It’s what we say that matters, not our accent
PUBLISHED: 07:38 02 March 2018
Maybe attitudes to regional accents are changing, says Nick Conrad
So BBC presenter Steph McGovern thinks her endearing accent has harmed her career. Her gripe is based on her pay packet, which she feels would have been higher if she was posh. Okay, Steph feels hard done by but I’m not so sure. I believe the way she speaks is a great attribute. I suspect it’s one of the major reasons she has rightfully ascended through the BBC ranks so swiftly.
For those who don’t know Miss McGovern, her delivery of austere financial news with a warm Middlesbrough accent has garnered many fans. A refreshing break from middle-aged men in suits.
But in a culture obsessed with class, this is a reoccurring debate. Lincolnshire lass Margaret Thatcher worked hard to eradicate her accent. Cherie Blair was rumoured to have engaged the services of a vocal coach to scrub out her nasal tone. Steph McGovern is just the latest in a line of notable individuals who feel that their accent affects their status, influence or ability to make money.
So do we subconsciously discriminate against those with regional accents? I do not entirely agree with Steph. In fact, many ‘posh’ broadcast correspondents claim they’re overlooked as they’re perceived to lack the ‘common touch’. It’s just as offensive to write someone off as sounding ‘hoity-toity’ as it is to say someone is ‘common as muck.’ All broadcasters are desperately trying to stay relevant in a competitive media world. Even news is now conversational, and this does suit Steph’s style.
Those who are lucky enough to possess our beautiful Norfolk twang have long complained of being pigeonholed. Slow, dim-witted (and worse) are the unimaginative jibes thrown at Norfolkians. Such crass judgement derived just from the way someone speaks.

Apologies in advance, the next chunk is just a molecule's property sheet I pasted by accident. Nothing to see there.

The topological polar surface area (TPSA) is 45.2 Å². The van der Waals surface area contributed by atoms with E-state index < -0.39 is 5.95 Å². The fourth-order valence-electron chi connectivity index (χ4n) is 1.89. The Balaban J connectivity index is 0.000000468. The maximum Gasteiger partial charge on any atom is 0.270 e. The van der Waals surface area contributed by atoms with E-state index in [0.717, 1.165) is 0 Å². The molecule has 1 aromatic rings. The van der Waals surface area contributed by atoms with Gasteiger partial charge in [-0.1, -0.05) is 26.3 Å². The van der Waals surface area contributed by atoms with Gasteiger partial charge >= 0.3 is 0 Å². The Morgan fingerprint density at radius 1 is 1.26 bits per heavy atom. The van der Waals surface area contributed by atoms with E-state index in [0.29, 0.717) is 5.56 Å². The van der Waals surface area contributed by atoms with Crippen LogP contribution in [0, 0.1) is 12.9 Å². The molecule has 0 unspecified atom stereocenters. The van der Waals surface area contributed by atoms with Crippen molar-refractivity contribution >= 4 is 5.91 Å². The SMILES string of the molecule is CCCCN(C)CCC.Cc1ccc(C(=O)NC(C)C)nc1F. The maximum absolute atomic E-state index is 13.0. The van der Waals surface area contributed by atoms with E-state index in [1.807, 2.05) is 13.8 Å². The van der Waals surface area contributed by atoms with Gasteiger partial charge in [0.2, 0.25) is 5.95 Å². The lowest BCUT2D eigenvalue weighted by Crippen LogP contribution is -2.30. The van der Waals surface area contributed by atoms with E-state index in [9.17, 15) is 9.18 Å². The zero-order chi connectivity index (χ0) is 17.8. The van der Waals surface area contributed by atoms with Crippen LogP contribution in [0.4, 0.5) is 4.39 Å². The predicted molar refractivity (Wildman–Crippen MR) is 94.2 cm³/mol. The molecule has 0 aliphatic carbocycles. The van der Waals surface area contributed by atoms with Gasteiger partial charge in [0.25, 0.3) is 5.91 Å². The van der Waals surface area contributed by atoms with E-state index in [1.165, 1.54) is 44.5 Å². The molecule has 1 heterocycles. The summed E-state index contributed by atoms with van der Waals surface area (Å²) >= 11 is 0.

Over the course of my lifetime attitudes to accents have changed. I’m sure many of us, maybe subconsciously, judged others due to their style of speech. Many of these prejudices are hard to shift.
Mancunian, Liverpudlian and Brummie might find it harder to shake stereotypes than those originating from more affluent areas. That said, ‘working-class’ accents are seen as less threatening and more honest.
I like to think that working around the UK and my experience of friendship with people from a wide range of backgrounds has led to me abandoning these prejudices. But we are all human, we all judge. Callers to my radio show occasionally throw me. Someone you’ve written off as incoherent or illogical surprises you by rounding on a dazzling conclusion.
We are seeing a change and Steph McGovern is part of this. We are diversifying, we’re moving away from the idea of there being a ‘proper’ way to speak. Language evolves and morphs and so does its delivery.
No accent is linguistically superior to any other. It’s not how you say it - it’s what you say. I think Steph McGovern’s accent is one of the many reasons she has progressed quickly through the BBC.
In short, little can be deduced from how someone speaks. It is what they say that’s relevant.
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